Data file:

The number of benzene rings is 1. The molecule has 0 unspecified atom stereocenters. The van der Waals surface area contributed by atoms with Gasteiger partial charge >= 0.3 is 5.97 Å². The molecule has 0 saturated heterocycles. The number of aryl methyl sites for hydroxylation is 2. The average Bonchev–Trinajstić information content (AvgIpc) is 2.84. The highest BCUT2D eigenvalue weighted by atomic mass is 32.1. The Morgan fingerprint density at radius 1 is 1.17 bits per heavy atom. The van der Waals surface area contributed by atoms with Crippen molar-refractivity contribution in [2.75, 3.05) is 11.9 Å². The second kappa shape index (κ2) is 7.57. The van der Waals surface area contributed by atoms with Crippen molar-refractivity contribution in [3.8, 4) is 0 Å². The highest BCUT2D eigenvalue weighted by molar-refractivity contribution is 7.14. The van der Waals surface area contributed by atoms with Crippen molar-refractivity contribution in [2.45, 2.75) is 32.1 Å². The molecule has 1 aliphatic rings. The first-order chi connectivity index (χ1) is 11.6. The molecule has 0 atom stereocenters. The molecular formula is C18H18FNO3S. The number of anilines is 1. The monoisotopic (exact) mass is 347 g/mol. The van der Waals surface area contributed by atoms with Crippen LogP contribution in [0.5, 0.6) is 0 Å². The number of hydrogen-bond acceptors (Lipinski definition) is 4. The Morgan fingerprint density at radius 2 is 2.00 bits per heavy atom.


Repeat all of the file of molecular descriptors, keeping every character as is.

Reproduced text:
The number of benzene rings is 1. The molecule has 0 unspecified atom stereocenters. The van der Waals surface area contributed by atoms with Gasteiger partial charge >= 0.3 is 5.97 Å². The molecule has 0 saturated heterocycles. The number of aryl methyl sites for hydroxylation is 2. The average Bonchev–Trinajstić information content (AvgIpc) is 2.84. The highest BCUT2D eigenvalue weighted by atomic mass is 32.1. The Morgan fingerprint density at radius 1 is 1.17 bits per heavy atom. The van der Waals surface area contributed by atoms with Crippen molar-refractivity contribution in [2.75, 3.05) is 11.9 Å². The second kappa shape index (κ2) is 7.57. The van der Waals surface area contributed by atoms with Crippen molar-refractivity contribution in [3.8, 4) is 0 Å². The highest BCUT2D eigenvalue weighted by molar-refractivity contribution is 7.14. The van der Waals surface area contributed by atoms with Crippen molar-refractivity contribution in [2.45, 2.75) is 32.1 Å². The molecule has 1 aliphatic rings. The first-order chi connectivity index (χ1) is 11.6. The molecule has 0 atom stereocenters. The molecular formula is C18H18FNO3S. The number of anilines is 1. The monoisotopic (exact) mass is 347 g/mol. The van der Waals surface area contributed by atoms with Crippen LogP contribution in [0.5, 0.6) is 0 Å². The number of hydrogen-bond acceptors (Lipinski definition) is 4. The Morgan fingerprint density at radius 2 is 2.00 bits per heavy atom.